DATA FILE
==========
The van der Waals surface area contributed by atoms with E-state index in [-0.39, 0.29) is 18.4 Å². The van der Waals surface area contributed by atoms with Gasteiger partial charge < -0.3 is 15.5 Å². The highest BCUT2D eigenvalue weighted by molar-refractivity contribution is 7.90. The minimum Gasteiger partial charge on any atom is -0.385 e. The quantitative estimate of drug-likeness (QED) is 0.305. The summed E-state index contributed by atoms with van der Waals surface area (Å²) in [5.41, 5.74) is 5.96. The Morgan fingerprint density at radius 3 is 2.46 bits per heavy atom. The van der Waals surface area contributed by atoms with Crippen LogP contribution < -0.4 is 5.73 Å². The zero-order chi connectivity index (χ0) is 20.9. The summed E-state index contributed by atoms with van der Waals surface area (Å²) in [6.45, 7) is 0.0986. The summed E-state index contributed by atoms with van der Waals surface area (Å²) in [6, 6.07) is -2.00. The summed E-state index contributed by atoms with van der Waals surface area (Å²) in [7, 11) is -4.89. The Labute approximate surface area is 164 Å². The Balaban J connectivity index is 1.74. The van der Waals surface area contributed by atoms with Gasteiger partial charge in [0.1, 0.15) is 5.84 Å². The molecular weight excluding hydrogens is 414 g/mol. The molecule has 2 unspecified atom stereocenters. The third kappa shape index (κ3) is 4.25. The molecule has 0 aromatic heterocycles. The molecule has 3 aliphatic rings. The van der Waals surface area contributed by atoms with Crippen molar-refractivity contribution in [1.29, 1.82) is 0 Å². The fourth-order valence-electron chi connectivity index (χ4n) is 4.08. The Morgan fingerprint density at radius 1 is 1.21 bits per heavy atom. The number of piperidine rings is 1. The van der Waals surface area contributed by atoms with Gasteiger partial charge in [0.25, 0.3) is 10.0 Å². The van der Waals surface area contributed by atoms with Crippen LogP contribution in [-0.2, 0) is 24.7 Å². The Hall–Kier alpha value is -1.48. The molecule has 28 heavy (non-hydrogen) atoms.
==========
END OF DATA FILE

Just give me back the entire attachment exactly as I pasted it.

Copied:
The van der Waals surface area contributed by atoms with E-state index in [-0.39, 0.29) is 18.4 Å². The van der Waals surface area contributed by atoms with Gasteiger partial charge < -0.3 is 15.5 Å². The highest BCUT2D eigenvalue weighted by molar-refractivity contribution is 7.90. The minimum Gasteiger partial charge on any atom is -0.385 e. The quantitative estimate of drug-likeness (QED) is 0.305. The summed E-state index contributed by atoms with van der Waals surface area (Å²) in [5.41, 5.74) is 5.96. The Morgan fingerprint density at radius 3 is 2.46 bits per heavy atom. The van der Waals surface area contributed by atoms with Crippen LogP contribution < -0.4 is 5.73 Å². The zero-order chi connectivity index (χ0) is 20.9. The summed E-state index contributed by atoms with van der Waals surface area (Å²) in [6.45, 7) is 0.0986. The summed E-state index contributed by atoms with van der Waals surface area (Å²) in [6, 6.07) is -2.00. The summed E-state index contributed by atoms with van der Waals surface area (Å²) in [7, 11) is -4.89. The Labute approximate surface area is 164 Å². The Balaban J connectivity index is 1.74. The van der Waals surface area contributed by atoms with Gasteiger partial charge in [0.1, 0.15) is 5.84 Å². The molecular weight excluding hydrogens is 414 g/mol. The molecule has 2 unspecified atom stereocenters. The third kappa shape index (κ3) is 4.25. The molecule has 0 aromatic heterocycles. The molecule has 3 aliphatic rings. The van der Waals surface area contributed by atoms with Crippen molar-refractivity contribution in [1.29, 1.82) is 0 Å². The fourth-order valence-electron chi connectivity index (χ4n) is 4.08. The Morgan fingerprint density at radius 1 is 1.21 bits per heavy atom. The number of piperidine rings is 1. The van der Waals surface area contributed by atoms with Gasteiger partial charge in [0.25, 0.3) is 10.0 Å². The van der Waals surface area contributed by atoms with Crippen LogP contribution in [-0.2, 0) is 24.7 Å². The Hall–Kier alpha value is -1.48. The molecule has 28 heavy (non-hydrogen) atoms.